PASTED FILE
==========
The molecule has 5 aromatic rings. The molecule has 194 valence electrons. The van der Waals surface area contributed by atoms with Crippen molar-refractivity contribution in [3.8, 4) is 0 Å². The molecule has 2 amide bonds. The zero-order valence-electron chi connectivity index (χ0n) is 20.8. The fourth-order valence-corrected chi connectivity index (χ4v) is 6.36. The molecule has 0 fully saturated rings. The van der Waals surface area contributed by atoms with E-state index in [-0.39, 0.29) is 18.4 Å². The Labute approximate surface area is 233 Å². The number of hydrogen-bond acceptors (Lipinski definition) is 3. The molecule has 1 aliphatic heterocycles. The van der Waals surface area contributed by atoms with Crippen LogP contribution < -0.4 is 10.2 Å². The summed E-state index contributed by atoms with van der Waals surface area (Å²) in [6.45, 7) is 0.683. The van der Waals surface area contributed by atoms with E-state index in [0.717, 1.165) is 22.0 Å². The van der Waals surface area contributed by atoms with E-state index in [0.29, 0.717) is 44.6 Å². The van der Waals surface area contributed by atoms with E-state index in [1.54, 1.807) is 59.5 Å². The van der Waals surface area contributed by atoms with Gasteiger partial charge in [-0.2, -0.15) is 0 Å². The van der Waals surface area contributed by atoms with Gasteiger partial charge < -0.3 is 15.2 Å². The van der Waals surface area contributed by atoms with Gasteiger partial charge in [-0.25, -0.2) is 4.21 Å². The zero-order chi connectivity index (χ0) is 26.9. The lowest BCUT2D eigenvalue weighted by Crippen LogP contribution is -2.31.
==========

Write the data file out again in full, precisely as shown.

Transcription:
The molecule has 5 aromatic rings. The molecule has 194 valence electrons. The van der Waals surface area contributed by atoms with Crippen molar-refractivity contribution in [3.8, 4) is 0 Å². The molecule has 2 amide bonds. The zero-order valence-electron chi connectivity index (χ0n) is 20.8. The fourth-order valence-corrected chi connectivity index (χ4v) is 6.36. The molecule has 0 fully saturated rings. The van der Waals surface area contributed by atoms with E-state index in [-0.39, 0.29) is 18.4 Å². The Labute approximate surface area is 233 Å². The number of hydrogen-bond acceptors (Lipinski definition) is 3. The molecule has 1 aliphatic heterocycles. The van der Waals surface area contributed by atoms with Crippen LogP contribution < -0.4 is 10.2 Å². The summed E-state index contributed by atoms with van der Waals surface area (Å²) in [6.45, 7) is 0.683. The van der Waals surface area contributed by atoms with E-state index in [0.717, 1.165) is 22.0 Å². The van der Waals surface area contributed by atoms with E-state index in [0.29, 0.717) is 44.6 Å². The van der Waals surface area contributed by atoms with E-state index in [1.54, 1.807) is 59.5 Å². The van der Waals surface area contributed by atoms with Gasteiger partial charge in [-0.2, -0.15) is 0 Å². The van der Waals surface area contributed by atoms with Gasteiger partial charge < -0.3 is 15.2 Å². The van der Waals surface area contributed by atoms with Gasteiger partial charge in [-0.25, -0.2) is 4.21 Å². The zero-order chi connectivity index (χ0) is 26.9. The lowest BCUT2D eigenvalue weighted by Crippen LogP contribution is -2.31.